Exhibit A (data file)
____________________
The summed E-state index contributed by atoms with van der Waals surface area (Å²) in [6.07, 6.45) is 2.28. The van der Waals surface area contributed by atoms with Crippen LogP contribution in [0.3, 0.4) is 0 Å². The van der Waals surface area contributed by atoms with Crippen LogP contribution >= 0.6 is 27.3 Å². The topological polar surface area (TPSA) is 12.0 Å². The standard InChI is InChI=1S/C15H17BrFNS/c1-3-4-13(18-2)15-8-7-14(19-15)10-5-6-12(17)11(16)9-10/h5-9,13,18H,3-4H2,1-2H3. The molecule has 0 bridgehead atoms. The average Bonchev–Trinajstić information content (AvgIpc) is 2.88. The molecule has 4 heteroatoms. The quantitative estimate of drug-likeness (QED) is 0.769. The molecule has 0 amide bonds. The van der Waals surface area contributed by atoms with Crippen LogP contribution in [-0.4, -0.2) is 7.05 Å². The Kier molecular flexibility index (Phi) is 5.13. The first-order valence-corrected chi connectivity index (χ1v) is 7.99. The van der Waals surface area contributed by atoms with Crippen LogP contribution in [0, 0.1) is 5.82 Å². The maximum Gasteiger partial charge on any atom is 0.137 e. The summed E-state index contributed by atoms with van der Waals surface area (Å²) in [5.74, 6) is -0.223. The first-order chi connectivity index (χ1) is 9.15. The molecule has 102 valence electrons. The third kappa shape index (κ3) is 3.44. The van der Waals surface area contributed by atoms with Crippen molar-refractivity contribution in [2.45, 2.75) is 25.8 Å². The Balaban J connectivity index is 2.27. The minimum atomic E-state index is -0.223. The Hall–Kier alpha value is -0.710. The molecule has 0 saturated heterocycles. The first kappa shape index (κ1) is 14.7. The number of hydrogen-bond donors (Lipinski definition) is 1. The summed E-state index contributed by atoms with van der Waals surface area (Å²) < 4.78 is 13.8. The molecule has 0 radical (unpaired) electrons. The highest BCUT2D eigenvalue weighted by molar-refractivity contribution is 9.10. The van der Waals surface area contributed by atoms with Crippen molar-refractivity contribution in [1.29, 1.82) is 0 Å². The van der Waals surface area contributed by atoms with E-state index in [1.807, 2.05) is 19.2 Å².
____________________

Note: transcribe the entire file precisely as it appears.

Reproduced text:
The summed E-state index contributed by atoms with van der Waals surface area (Å²) in [6.07, 6.45) is 2.28. The van der Waals surface area contributed by atoms with Crippen LogP contribution in [0.3, 0.4) is 0 Å². The van der Waals surface area contributed by atoms with Crippen LogP contribution >= 0.6 is 27.3 Å². The topological polar surface area (TPSA) is 12.0 Å². The standard InChI is InChI=1S/C15H17BrFNS/c1-3-4-13(18-2)15-8-7-14(19-15)10-5-6-12(17)11(16)9-10/h5-9,13,18H,3-4H2,1-2H3. The molecule has 0 bridgehead atoms. The average Bonchev–Trinajstić information content (AvgIpc) is 2.88. The molecule has 4 heteroatoms. The quantitative estimate of drug-likeness (QED) is 0.769. The molecule has 0 amide bonds. The van der Waals surface area contributed by atoms with Crippen LogP contribution in [-0.4, -0.2) is 7.05 Å². The Kier molecular flexibility index (Phi) is 5.13. The first-order valence-corrected chi connectivity index (χ1v) is 7.99. The van der Waals surface area contributed by atoms with Crippen LogP contribution in [0, 0.1) is 5.82 Å². The maximum Gasteiger partial charge on any atom is 0.137 e. The summed E-state index contributed by atoms with van der Waals surface area (Å²) in [5.74, 6) is -0.223. The first-order chi connectivity index (χ1) is 9.15. The molecule has 102 valence electrons. The third kappa shape index (κ3) is 3.44. The van der Waals surface area contributed by atoms with Crippen molar-refractivity contribution in [2.45, 2.75) is 25.8 Å². The Balaban J connectivity index is 2.27. The minimum atomic E-state index is -0.223. The Hall–Kier alpha value is -0.710. The molecule has 0 saturated heterocycles. The first kappa shape index (κ1) is 14.7. The number of hydrogen-bond donors (Lipinski definition) is 1. The summed E-state index contributed by atoms with van der Waals surface area (Å²) < 4.78 is 13.8. The molecule has 0 radical (unpaired) electrons. The highest BCUT2D eigenvalue weighted by molar-refractivity contribution is 9.10. The van der Waals surface area contributed by atoms with Crippen molar-refractivity contribution in [1.29, 1.82) is 0 Å². The van der Waals surface area contributed by atoms with E-state index in [1.807, 2.05) is 19.2 Å².